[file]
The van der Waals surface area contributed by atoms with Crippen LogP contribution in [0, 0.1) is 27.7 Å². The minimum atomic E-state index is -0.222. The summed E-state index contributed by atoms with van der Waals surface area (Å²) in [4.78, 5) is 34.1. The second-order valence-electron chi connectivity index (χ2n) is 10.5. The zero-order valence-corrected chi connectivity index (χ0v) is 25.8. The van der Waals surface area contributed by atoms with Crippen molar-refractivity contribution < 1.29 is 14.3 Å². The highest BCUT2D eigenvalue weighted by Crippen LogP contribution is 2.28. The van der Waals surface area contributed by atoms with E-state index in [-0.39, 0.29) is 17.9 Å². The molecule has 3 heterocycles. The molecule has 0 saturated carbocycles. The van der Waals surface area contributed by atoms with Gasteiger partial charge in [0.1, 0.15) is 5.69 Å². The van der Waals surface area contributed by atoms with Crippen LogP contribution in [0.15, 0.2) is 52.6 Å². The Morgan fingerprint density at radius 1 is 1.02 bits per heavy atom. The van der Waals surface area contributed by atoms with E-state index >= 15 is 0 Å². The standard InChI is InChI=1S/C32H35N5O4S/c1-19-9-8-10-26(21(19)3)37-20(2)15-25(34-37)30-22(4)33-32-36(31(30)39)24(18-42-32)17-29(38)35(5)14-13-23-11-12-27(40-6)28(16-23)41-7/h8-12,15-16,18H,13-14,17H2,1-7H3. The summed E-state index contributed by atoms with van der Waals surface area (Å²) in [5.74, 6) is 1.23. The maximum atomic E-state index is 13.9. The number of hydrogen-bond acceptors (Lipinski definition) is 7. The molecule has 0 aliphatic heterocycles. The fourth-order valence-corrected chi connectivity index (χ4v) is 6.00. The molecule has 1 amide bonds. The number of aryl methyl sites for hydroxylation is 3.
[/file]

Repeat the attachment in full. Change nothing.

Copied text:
The van der Waals surface area contributed by atoms with Crippen LogP contribution in [0, 0.1) is 27.7 Å². The minimum atomic E-state index is -0.222. The summed E-state index contributed by atoms with van der Waals surface area (Å²) in [4.78, 5) is 34.1. The second-order valence-electron chi connectivity index (χ2n) is 10.5. The zero-order valence-corrected chi connectivity index (χ0v) is 25.8. The van der Waals surface area contributed by atoms with Crippen molar-refractivity contribution < 1.29 is 14.3 Å². The highest BCUT2D eigenvalue weighted by Crippen LogP contribution is 2.28. The van der Waals surface area contributed by atoms with E-state index in [-0.39, 0.29) is 17.9 Å². The molecule has 3 heterocycles. The molecule has 0 saturated carbocycles. The van der Waals surface area contributed by atoms with Gasteiger partial charge in [0.1, 0.15) is 5.69 Å². The van der Waals surface area contributed by atoms with Crippen LogP contribution in [0.15, 0.2) is 52.6 Å². The Morgan fingerprint density at radius 1 is 1.02 bits per heavy atom. The van der Waals surface area contributed by atoms with E-state index >= 15 is 0 Å². The standard InChI is InChI=1S/C32H35N5O4S/c1-19-9-8-10-26(21(19)3)37-20(2)15-25(34-37)30-22(4)33-32-36(31(30)39)24(18-42-32)17-29(38)35(5)14-13-23-11-12-27(40-6)28(16-23)41-7/h8-12,15-16,18H,13-14,17H2,1-7H3. The summed E-state index contributed by atoms with van der Waals surface area (Å²) in [5.74, 6) is 1.23. The maximum atomic E-state index is 13.9. The number of hydrogen-bond acceptors (Lipinski definition) is 7. The molecule has 0 aliphatic heterocycles. The fourth-order valence-corrected chi connectivity index (χ4v) is 6.00. The molecule has 1 amide bonds. The number of aryl methyl sites for hydroxylation is 3.